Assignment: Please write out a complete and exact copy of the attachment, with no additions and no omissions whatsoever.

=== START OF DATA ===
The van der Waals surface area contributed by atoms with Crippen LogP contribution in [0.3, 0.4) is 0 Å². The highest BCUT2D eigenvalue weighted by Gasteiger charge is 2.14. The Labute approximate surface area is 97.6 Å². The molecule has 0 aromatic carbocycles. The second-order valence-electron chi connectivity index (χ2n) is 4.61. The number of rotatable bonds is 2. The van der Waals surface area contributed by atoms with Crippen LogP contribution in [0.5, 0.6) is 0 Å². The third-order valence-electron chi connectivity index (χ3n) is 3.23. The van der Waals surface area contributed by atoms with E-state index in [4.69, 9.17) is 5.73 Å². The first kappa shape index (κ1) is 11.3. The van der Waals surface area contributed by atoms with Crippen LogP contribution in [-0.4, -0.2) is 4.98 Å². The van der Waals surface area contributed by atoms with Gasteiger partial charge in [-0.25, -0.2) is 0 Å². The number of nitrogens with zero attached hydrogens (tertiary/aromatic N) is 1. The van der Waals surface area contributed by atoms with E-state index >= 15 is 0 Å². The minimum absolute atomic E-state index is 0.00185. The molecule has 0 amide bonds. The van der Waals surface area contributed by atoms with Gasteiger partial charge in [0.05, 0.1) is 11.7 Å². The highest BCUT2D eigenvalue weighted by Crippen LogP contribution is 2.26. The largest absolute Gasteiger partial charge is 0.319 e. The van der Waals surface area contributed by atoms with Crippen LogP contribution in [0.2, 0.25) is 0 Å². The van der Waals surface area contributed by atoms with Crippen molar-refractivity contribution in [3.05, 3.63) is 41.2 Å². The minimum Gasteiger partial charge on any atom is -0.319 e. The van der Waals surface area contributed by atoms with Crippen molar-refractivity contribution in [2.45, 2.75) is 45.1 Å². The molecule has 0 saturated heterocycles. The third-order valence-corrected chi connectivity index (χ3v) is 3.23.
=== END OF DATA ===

The van der Waals surface area contributed by atoms with Crippen LogP contribution in [0.3, 0.4) is 0 Å². The highest BCUT2D eigenvalue weighted by Gasteiger charge is 2.14. The Labute approximate surface area is 97.6 Å². The molecule has 0 aromatic carbocycles. The second-order valence-electron chi connectivity index (χ2n) is 4.61. The number of rotatable bonds is 2. The van der Waals surface area contributed by atoms with Crippen LogP contribution in [0.5, 0.6) is 0 Å². The third-order valence-electron chi connectivity index (χ3n) is 3.23. The van der Waals surface area contributed by atoms with E-state index in [4.69, 9.17) is 5.73 Å². The first kappa shape index (κ1) is 11.3. The van der Waals surface area contributed by atoms with Crippen LogP contribution in [-0.4, -0.2) is 4.98 Å². The van der Waals surface area contributed by atoms with Gasteiger partial charge in [-0.25, -0.2) is 0 Å². The number of nitrogens with zero attached hydrogens (tertiary/aromatic N) is 1. The van der Waals surface area contributed by atoms with E-state index >= 15 is 0 Å². The minimum absolute atomic E-state index is 0.00185. The molecule has 0 amide bonds. The van der Waals surface area contributed by atoms with Gasteiger partial charge in [0.05, 0.1) is 11.7 Å². The highest BCUT2D eigenvalue weighted by Crippen LogP contribution is 2.26. The largest absolute Gasteiger partial charge is 0.319 e. The van der Waals surface area contributed by atoms with Crippen LogP contribution in [0.2, 0.25) is 0 Å². The van der Waals surface area contributed by atoms with Crippen molar-refractivity contribution in [3.05, 3.63) is 41.2 Å². The minimum Gasteiger partial charge on any atom is -0.319 e. The van der Waals surface area contributed by atoms with Crippen molar-refractivity contribution in [2.45, 2.75) is 45.1 Å². The molecule has 0 saturated heterocycles. The third-order valence-corrected chi connectivity index (χ3v) is 3.23.